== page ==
UK care homes are being challenged on their ability to meet hygiene standards
The laundry process in care homes is weak. If they were audited to the current hygiene standard (HTM- 01-04), most care homes would find it unattainable.”
That is the concern of the Textiles Services Association, whose CEO Derek Stevens has challenged care homes over their ability to meet HTM-01-04. He says concerns centre around process flow and the facility: “Care homes need the space to be able to keep dirty and clean linen separate, and to have a routine in place that ensures there can be no cross contamination.” He also believes there are gaps across the spectrum in staff training.
Recently, his concerns have been shared by St Ives MP Derek Thomas who, in October 2023 asked the then care minister Helen Whately: “Whether the Department for Health and Social Care had made an
assessment of the potential merits of directing the Care Quality Commission to assess the adequacy of care home laundry hygiene standards.” In response Whately quoted the fundamental standards as set out in Regulation 15 of the Health and Social Care Act 2008.
In Belgium, in common with most European countries, the care home laundry service is predominantly outsourced. This compares to the UK where over 80 per cent of care homes still launder on site. On a recent fact-finding mission in Belgium, the TSA heard that outsourcing has become the norm because it is technically quite challenging for care homes to process in-house and meet stringent national hygiene standards.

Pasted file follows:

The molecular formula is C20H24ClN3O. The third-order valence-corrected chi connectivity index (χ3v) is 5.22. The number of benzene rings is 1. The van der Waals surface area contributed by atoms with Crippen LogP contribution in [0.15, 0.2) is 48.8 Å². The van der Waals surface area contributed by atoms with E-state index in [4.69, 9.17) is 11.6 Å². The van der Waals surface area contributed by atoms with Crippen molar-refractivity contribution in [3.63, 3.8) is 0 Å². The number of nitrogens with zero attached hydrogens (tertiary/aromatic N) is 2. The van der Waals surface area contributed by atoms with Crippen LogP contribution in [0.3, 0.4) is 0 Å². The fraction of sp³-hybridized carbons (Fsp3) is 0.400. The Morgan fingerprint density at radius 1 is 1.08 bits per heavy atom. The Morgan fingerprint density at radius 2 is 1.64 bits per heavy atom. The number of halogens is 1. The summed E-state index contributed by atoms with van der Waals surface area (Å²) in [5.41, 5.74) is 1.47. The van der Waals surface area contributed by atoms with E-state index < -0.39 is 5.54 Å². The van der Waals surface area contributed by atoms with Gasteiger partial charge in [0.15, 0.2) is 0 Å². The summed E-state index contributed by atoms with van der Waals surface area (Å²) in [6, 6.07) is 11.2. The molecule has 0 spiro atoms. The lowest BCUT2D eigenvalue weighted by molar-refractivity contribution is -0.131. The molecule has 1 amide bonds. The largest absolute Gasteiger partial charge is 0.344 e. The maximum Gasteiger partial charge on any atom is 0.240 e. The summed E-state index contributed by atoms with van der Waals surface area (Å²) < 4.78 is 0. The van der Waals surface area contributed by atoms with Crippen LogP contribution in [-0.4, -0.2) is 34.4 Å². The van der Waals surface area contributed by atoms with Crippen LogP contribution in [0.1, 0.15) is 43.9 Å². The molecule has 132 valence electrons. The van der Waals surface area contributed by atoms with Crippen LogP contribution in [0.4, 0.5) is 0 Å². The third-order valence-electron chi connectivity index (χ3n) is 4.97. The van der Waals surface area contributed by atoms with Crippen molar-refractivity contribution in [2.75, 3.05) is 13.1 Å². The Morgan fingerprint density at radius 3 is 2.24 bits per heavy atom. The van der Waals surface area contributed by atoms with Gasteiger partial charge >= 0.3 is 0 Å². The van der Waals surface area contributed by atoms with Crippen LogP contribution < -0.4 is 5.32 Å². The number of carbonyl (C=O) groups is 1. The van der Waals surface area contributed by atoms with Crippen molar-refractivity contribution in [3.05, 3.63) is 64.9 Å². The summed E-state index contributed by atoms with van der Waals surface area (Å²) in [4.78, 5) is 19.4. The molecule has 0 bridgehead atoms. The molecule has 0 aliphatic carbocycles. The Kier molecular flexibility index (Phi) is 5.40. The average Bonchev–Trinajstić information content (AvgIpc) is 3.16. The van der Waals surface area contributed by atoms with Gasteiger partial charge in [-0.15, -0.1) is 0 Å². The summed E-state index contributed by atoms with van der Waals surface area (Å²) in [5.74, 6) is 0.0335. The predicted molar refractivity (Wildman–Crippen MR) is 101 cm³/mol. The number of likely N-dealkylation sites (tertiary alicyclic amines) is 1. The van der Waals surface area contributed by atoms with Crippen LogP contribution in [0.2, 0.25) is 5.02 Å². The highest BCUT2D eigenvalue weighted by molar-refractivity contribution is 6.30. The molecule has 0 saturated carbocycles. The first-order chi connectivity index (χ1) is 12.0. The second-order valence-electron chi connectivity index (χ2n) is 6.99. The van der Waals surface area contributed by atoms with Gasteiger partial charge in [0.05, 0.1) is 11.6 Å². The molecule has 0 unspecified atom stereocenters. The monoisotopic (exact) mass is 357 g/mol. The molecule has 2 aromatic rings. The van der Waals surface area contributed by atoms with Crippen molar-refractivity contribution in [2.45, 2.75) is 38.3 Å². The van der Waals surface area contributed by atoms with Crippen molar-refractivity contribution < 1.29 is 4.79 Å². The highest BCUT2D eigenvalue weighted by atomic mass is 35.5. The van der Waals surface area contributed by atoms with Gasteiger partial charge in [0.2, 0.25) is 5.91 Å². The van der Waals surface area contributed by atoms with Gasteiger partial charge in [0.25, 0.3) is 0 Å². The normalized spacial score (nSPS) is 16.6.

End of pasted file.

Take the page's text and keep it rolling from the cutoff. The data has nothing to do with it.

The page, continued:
In Europe, there is also more recognition of the significant economies of scale and capital investment that feature in commercial laundries and which boost their sustainability.
Commercial operations can be as much as ten times more efficient in terms of water consumption, and up to four times more efficient in their use of energy, compared to onsite laundries in care homes.
Although ready to support UK care homes on the transition to outsourcing, the TSA says the key challenge here for the commercial laundry industry is the size of the care home sector, which is five times that of the NHS.
Although many commercial laundries are already set up to service NHS business, Stevens said: “The huge volumes involved in the care home sector are a big issue.”
New guidance coming soon
In the UK, the TSA has researched care homes to gauge behavioural patterns and priorities when it comes to laundering for residents. The detailed results are due to be published soon, along with new training and guidance resources for care homes.